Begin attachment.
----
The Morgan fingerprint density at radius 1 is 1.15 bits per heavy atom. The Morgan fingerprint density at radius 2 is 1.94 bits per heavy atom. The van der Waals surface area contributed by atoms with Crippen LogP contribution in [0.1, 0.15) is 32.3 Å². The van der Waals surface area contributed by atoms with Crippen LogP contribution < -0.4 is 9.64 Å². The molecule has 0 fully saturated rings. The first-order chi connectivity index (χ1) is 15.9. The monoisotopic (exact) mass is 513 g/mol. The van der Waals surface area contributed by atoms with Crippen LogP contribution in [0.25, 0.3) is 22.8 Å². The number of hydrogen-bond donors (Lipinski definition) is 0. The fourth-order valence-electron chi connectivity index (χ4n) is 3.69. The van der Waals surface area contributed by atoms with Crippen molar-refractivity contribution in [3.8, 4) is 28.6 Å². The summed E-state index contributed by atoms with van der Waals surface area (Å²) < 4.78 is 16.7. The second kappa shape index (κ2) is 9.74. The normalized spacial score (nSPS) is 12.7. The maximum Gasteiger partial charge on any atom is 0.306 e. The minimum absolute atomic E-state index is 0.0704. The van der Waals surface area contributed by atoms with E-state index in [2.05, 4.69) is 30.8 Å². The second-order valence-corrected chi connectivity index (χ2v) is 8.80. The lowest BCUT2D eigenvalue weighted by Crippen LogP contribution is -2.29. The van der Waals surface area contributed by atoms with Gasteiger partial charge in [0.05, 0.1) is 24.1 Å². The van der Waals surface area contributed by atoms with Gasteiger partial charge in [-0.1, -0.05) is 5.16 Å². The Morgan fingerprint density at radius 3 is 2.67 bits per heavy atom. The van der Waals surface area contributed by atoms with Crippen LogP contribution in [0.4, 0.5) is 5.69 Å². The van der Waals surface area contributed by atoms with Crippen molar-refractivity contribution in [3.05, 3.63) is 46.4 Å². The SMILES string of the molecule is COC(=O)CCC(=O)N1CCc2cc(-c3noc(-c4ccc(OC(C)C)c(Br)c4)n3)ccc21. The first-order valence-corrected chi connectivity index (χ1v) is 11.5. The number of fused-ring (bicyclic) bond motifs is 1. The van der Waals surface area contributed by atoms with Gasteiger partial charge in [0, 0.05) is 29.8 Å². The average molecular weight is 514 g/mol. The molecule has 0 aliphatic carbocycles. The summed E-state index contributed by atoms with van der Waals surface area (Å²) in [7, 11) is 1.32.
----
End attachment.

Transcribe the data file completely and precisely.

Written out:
The Morgan fingerprint density at radius 1 is 1.15 bits per heavy atom. The Morgan fingerprint density at radius 2 is 1.94 bits per heavy atom. The van der Waals surface area contributed by atoms with Crippen LogP contribution in [0.1, 0.15) is 32.3 Å². The van der Waals surface area contributed by atoms with Crippen LogP contribution < -0.4 is 9.64 Å². The molecule has 0 fully saturated rings. The first-order chi connectivity index (χ1) is 15.9. The monoisotopic (exact) mass is 513 g/mol. The van der Waals surface area contributed by atoms with Crippen LogP contribution in [0.25, 0.3) is 22.8 Å². The number of hydrogen-bond donors (Lipinski definition) is 0. The fourth-order valence-electron chi connectivity index (χ4n) is 3.69. The van der Waals surface area contributed by atoms with Crippen molar-refractivity contribution in [3.8, 4) is 28.6 Å². The summed E-state index contributed by atoms with van der Waals surface area (Å²) < 4.78 is 16.7. The second kappa shape index (κ2) is 9.74. The normalized spacial score (nSPS) is 12.7. The maximum Gasteiger partial charge on any atom is 0.306 e. The minimum absolute atomic E-state index is 0.0704. The van der Waals surface area contributed by atoms with E-state index in [2.05, 4.69) is 30.8 Å². The second-order valence-corrected chi connectivity index (χ2v) is 8.80. The lowest BCUT2D eigenvalue weighted by Crippen LogP contribution is -2.29. The van der Waals surface area contributed by atoms with Gasteiger partial charge in [0.05, 0.1) is 24.1 Å². The van der Waals surface area contributed by atoms with Gasteiger partial charge in [-0.1, -0.05) is 5.16 Å². The Morgan fingerprint density at radius 3 is 2.67 bits per heavy atom. The van der Waals surface area contributed by atoms with Crippen LogP contribution in [0.4, 0.5) is 5.69 Å². The van der Waals surface area contributed by atoms with Crippen molar-refractivity contribution in [3.05, 3.63) is 46.4 Å². The SMILES string of the molecule is COC(=O)CCC(=O)N1CCc2cc(-c3noc(-c4ccc(OC(C)C)c(Br)c4)n3)ccc21. The first-order valence-corrected chi connectivity index (χ1v) is 11.5. The number of fused-ring (bicyclic) bond motifs is 1. The van der Waals surface area contributed by atoms with Gasteiger partial charge in [0, 0.05) is 29.8 Å². The average molecular weight is 514 g/mol. The molecule has 0 aliphatic carbocycles. The summed E-state index contributed by atoms with van der Waals surface area (Å²) in [7, 11) is 1.32.